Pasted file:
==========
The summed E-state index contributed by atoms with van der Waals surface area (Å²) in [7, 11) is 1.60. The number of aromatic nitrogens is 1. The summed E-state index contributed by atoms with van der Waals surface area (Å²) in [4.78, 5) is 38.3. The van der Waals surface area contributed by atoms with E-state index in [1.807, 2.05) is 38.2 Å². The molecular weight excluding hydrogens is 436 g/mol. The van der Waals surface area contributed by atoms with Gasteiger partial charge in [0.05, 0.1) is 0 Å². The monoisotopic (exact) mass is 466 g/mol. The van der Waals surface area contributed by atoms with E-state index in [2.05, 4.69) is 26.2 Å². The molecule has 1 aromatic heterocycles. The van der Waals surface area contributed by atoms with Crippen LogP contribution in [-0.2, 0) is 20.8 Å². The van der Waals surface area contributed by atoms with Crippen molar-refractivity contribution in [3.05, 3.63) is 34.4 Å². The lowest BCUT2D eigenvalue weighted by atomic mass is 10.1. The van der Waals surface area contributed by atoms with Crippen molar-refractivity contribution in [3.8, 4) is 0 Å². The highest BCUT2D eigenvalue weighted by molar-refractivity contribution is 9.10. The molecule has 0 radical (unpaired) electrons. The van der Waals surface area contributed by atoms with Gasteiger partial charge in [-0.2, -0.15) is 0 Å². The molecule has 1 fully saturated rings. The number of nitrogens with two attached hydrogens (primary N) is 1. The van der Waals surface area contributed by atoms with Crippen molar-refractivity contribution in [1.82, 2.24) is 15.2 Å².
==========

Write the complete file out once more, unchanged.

The summed E-state index contributed by atoms with van der Waals surface area (Å²) in [7, 11) is 1.60. The number of aromatic nitrogens is 1. The summed E-state index contributed by atoms with van der Waals surface area (Å²) in [4.78, 5) is 38.3. The van der Waals surface area contributed by atoms with E-state index in [1.807, 2.05) is 38.2 Å². The molecular weight excluding hydrogens is 436 g/mol. The van der Waals surface area contributed by atoms with Gasteiger partial charge in [0.05, 0.1) is 0 Å². The monoisotopic (exact) mass is 466 g/mol. The van der Waals surface area contributed by atoms with E-state index in [2.05, 4.69) is 26.2 Å². The molecule has 1 aromatic heterocycles. The van der Waals surface area contributed by atoms with Crippen LogP contribution in [-0.2, 0) is 20.8 Å². The van der Waals surface area contributed by atoms with Crippen molar-refractivity contribution in [3.05, 3.63) is 34.4 Å². The lowest BCUT2D eigenvalue weighted by atomic mass is 10.1. The van der Waals surface area contributed by atoms with Crippen molar-refractivity contribution in [3.8, 4) is 0 Å². The highest BCUT2D eigenvalue weighted by molar-refractivity contribution is 9.10. The molecule has 0 radical (unpaired) electrons. The van der Waals surface area contributed by atoms with Gasteiger partial charge in [-0.2, -0.15) is 0 Å². The molecule has 1 fully saturated rings. The number of nitrogens with two attached hydrogens (primary N) is 1. The van der Waals surface area contributed by atoms with Crippen molar-refractivity contribution in [1.82, 2.24) is 15.2 Å².